Members of Parliament have differing opinions on the proposal to have the application of the death penalty to the most serious crimes converted into life imprisonment.
This was noted during debate on the Law Revision (Penalties in Criminal Matters) Miscellaneous (Amendment) Bill, 2015 moved by Busiro East MP, Medard Ssegona.
The private member’s bill seeks to amend the Penal Code Act, the Anti-terrorism Act, 2002, the UPDF Act, 2005 and the Trial on Indictments Act to remove all references to the mandatory death penalty.
The bill also seeks to remove the restriction on mitigation in the case of convictions that carry a death penalty and to define life imprisonment or imprisonment for life.
The Legal and Parliamentary Affairs Committee in its report recommends that capital punishment should be the maximum sentence for extremely serious crimes including murder.
“It should be in the discretion of the Courts of Law to decide whether a conviction on the above crimes should deserve the maximum penalty of death or life imprisonment,” reads the report in part.
It also recommends that the subject of the death penalty ought to be regularly reviewed through national and public debate to discover whether public opinion on it has changed to abolition or not.
A section of MPs during the sitting on Wednesday, 14 August 2019 opposed the removal of the death penalty saying it would keep criminals at bay.
“I remembered how my senior colleague the late Hon. Abiriga was murdered. Why should his killers be given a lenient punishment if they are convicted with strong evidence? If we remove the death penalty, criminals will feel like they have got a leeway,” said Hon. James Waluswaka (NRM, Bunyole West County).
Ngora County MP, Hon. David Abala said the death penalty ought to be maintained and handed down to a criminal depending on the circumstances under which a crime was committed.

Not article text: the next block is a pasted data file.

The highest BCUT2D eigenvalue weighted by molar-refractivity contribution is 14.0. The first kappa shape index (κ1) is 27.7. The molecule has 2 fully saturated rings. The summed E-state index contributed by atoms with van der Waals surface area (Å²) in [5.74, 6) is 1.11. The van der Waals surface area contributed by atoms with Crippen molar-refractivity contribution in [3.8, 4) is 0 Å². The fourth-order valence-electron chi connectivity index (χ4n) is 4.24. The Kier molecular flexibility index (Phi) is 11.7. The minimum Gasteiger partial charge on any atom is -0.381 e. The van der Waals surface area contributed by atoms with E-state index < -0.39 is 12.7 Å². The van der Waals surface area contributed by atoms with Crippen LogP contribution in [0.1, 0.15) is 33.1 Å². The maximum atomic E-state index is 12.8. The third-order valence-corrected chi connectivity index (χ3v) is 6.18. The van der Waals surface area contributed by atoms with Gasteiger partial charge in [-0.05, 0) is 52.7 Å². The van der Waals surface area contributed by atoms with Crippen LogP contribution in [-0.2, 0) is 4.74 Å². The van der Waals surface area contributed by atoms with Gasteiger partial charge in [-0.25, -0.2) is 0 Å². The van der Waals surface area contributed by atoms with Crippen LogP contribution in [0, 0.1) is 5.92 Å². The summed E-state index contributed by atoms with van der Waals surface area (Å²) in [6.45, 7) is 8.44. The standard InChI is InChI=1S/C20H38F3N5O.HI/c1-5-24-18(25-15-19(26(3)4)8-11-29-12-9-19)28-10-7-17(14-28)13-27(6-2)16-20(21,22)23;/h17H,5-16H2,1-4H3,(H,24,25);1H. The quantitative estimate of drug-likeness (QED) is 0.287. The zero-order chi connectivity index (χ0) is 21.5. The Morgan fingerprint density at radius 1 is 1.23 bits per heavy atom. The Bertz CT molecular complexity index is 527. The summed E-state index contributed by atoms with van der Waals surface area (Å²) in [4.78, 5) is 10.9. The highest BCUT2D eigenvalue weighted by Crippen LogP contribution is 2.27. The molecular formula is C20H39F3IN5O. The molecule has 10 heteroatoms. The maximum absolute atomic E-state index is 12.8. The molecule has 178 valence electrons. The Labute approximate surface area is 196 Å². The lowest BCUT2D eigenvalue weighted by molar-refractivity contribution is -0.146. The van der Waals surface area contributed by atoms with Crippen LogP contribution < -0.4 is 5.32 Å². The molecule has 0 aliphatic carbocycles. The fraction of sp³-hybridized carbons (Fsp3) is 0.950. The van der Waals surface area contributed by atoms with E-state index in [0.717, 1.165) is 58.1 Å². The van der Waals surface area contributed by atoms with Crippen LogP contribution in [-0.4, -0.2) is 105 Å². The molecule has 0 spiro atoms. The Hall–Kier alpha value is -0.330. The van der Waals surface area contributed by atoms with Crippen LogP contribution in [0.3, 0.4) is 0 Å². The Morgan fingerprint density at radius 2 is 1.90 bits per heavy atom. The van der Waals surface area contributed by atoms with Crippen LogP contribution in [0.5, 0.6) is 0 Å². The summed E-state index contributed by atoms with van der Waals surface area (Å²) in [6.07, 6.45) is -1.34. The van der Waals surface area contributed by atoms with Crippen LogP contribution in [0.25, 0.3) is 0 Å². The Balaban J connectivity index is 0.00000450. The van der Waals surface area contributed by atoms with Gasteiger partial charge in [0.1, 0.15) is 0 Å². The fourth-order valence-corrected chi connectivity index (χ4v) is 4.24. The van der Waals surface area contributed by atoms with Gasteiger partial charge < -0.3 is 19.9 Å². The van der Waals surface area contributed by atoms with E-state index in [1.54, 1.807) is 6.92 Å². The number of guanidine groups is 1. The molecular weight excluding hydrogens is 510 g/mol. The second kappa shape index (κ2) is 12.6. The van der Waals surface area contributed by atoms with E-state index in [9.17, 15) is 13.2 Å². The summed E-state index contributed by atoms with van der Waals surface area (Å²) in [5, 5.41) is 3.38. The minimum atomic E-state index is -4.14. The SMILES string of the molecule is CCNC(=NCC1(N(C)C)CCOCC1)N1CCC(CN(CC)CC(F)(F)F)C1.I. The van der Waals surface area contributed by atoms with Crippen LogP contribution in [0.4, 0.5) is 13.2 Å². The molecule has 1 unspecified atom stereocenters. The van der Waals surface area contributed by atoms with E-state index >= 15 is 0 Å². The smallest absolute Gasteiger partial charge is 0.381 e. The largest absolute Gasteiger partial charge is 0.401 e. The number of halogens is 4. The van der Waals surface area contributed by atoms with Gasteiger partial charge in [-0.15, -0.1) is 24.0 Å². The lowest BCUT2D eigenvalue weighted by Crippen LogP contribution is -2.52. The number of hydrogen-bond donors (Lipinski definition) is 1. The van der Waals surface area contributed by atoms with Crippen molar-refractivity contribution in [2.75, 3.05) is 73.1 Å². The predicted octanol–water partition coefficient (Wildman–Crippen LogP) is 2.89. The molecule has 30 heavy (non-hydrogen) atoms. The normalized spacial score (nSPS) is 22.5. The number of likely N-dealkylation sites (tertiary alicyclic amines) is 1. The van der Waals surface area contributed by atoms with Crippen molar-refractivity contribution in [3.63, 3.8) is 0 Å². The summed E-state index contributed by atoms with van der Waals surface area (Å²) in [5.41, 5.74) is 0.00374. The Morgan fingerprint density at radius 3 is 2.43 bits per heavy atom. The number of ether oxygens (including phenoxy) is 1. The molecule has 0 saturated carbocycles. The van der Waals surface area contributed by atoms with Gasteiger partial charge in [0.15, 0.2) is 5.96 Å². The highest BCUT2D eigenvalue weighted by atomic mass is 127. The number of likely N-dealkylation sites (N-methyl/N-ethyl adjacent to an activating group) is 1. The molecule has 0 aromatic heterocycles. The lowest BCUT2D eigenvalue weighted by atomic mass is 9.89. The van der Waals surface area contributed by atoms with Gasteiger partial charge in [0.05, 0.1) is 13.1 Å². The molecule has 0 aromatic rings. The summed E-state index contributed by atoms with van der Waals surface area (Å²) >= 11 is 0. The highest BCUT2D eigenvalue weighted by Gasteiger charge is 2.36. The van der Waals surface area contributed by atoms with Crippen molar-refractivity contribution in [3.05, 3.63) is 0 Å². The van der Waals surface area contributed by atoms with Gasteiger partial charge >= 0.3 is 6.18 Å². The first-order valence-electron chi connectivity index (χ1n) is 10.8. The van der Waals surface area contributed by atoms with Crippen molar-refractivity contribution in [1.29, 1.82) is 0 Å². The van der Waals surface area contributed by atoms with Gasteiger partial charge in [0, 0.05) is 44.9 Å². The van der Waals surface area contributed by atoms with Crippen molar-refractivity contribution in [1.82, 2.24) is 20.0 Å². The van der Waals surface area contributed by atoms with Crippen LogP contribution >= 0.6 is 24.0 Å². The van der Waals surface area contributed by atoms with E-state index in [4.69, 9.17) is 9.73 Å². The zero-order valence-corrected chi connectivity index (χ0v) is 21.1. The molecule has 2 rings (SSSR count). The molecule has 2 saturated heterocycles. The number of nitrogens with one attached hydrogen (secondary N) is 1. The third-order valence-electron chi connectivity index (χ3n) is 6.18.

“Some people should not be left to go free because they deliberately committed the same crime over and over. We should not be lenient if we want to protect the lives of our people,” Abala said.
Some MPs, however, termed the death penalty as unconstitutional, saying that it would unjustly punish individuals who get convicted by court albeit being innocent of the crime.
“In this era where corruption is the order of the day, I fear that if we legislate this way, so many people will suffer when they are innocent,” said Hon. Santa Alum (UPC, Oyam).
Igara West MP, Hon. Raphael Magyezi, suggested that the options be explored to make the death penalty optional, in a bid to uphold the right to life, which he said should not be compromised.
“I want to challenge that statistics indicating that the death penalty deters crime are presented. This penalty should be removed because it puts a stain on the hand of the nation,” Magyezi said.
The Speaker, Rebecca Kadaga, observed that the trend of debate indicated that MPs needed more time to fully comprehend the bill.
“We have not come together on the intention of this bill. I want Members to refresh themselves with the amendments, and it is important that we internalize the six clauses,” Kadaga said.